Tomorrow Is Not Promised

Tomorrow Is Not Promised

From Chicken Soup for Every Mom's Soul

Tomorrow Is Not Promised

Walking would save my sanity. I just knew it. The hope of escaping lunacy prompted me to drag my exhausted, grief-stricken limbs out of bed each morning and hike to keep walls from closing around me. As I trod toward a nearby park, I replayed the events of the prom-night loss of my son, Shawn, to a drunk driver. Other thoughts strayed to a favorite quote from an assistant-principal friend. After the loss of both his parents within one year, he often reminded me that “tomorrow is not promised.” Nothing in my life’s story of stress and challenge as an urban high-school principal had prepared me for this tragedy. If only I had spent more time with my son prior to May 1. If only I had been more tolerant of his maturation process during his senior year.

My admiration and enjoyment of other families’ relationships with their children had turned to bitterness and anger. Why were their children still here to enjoy and my child so forever gone? This truth brought my steps to the edge of the park where a young Shawn had flapped his arms in a swimming pool and launched his skinny hiney down a slide. I watched a father and two small children. They ran as only excited youth can run—with total abandonment— across the mud and grass of the park toward playground equipment.

A bright new BMW was the only car in the parking area. Withdrawing into my thoughts, memories of my son returned, and I tramped on, vainly attempting to find comfort in the flowers and sunshine of a spring day. When reaching the corner where I planned to stop and head home, my body turned as if on autopilot, and with lagging footsteps I passed the park again. Playtime was over. The children and dad moved toward the new Beemer.

The father’s voice rose a shrill octave when he yelled directions at the smaller boy, “Son, don’t run across the wet ground. You’ll get mud all over Daddy’s new car.”

My hands itched to grab him by the neck and throttle him until he became a symbol for shaken-adult syndrome. Didn’t he know the importance of time spent with those two small children? Weren’t the treasured memories they would build together worth more than the cost of vacuuming out a little mud? My fantasies grew as I rehearsed a myriad of biting words to arrest his attention and cause him to rethink his approach. None of the words reached my lips. I hiked past the park and back home.

The experience served as directive to my grief-stricken heart. I had two choices on handling the rest of my life. I could serve as a watchdog when witnessing parent-child problems of this nature—issuing stern warnings of future consequences; or I could pursue a softer approach by urging parents to spend more quality time with their children. I chose the latter.

A clearer understanding of my anger and jealousy— concerning parenting situations—began to emerge. I realized the foolishness of resenting others’ relationships with their children. They had not caused my loss. A drunk driver and my son’s decision to leave the safety of his hotel were the culprits. How could I resent time others spent with their kids regardless of weak parenting skills? Grieving for loss of time spent with my son didn’t mean they couldn’t enjoy theirs. Grabbing this new reality by the throat resulted in a new dimension of walking through hot coals of guilt and anguish.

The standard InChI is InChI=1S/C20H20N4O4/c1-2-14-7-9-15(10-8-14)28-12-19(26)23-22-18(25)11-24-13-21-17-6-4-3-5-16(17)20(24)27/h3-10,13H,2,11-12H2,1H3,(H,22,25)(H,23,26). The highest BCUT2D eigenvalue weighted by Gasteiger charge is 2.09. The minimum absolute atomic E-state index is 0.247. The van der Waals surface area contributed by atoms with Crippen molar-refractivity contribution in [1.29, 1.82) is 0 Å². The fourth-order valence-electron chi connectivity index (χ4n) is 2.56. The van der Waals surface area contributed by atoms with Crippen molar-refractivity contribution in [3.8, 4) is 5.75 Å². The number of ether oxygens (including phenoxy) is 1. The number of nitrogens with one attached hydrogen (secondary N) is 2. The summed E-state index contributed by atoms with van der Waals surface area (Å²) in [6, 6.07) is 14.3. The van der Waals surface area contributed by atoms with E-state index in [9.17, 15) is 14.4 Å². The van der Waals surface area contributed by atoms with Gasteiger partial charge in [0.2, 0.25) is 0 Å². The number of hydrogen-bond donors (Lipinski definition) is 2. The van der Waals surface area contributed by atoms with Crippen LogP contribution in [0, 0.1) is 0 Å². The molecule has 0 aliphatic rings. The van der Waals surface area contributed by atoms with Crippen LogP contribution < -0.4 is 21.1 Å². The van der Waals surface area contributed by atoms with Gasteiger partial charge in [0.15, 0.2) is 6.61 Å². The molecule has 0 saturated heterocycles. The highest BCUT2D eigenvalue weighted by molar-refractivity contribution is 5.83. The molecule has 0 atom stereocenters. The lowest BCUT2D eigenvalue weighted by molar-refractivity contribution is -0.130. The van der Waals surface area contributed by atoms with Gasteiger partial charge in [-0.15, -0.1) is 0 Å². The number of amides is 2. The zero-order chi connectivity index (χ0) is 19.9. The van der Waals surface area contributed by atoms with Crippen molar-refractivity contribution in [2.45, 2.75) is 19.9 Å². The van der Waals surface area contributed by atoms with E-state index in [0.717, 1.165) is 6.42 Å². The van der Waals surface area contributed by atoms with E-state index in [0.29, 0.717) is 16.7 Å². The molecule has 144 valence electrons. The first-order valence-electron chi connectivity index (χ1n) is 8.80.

Attempts to analyze each new parenting situation began to bear fruit. I realized my words today carried the added weight of a grieving mother. Now when friends complained of problems with their teenagers, I attempted to give solace and understanding. Communicating stories of my own soul-searching through similar problems became the norm, instead of caustic be-glad-you-still-have-them words.

The greatest progress made in my healing quest occurred two years later when addressing junior- and senior-high church youth groups prior to prom week. Telling my story in the hope of saving a youngster’s life did more for me than for them. Interacting with each bunch prior to the meeting quenched some of my thirst for quality time. Receiving their warm hugs afterwards gave me comfort beyond measure.

My husband and I sat at a local Sonic drive-in enjoying a Sunday evening hamburger. We watched a picnic table where a young family ate burgers with their two small children. The older child bore a strange resemblance to our son at age six.

Hyperactive, with small cheeks stuffed with fries, he quickly got into trouble. We tuned in to the event when we heard him whine, “Please Daddy, I promise to be good.” The father smiled and gave him another chance.

Turning to my husband in the car I said, “Doesn’t that sound like Shawn at that age? ”We couldn’t resist playing peek-a-boo with him. He joined into the rhythm of the activity, miming faces and hiding behind his kid-meal sack. His parents seemed to enjoy the game as much as we did.

For just a moment the old resentments flared to see a child so full of life, and I gulped back the sob forming in my chest. But grief homework from the last few months held me in check. Words of my assistant-principal friend galloped through my mind. Tomorrow is not promised. The promise of tomorrow thrives with helping others.

Rita Billbe

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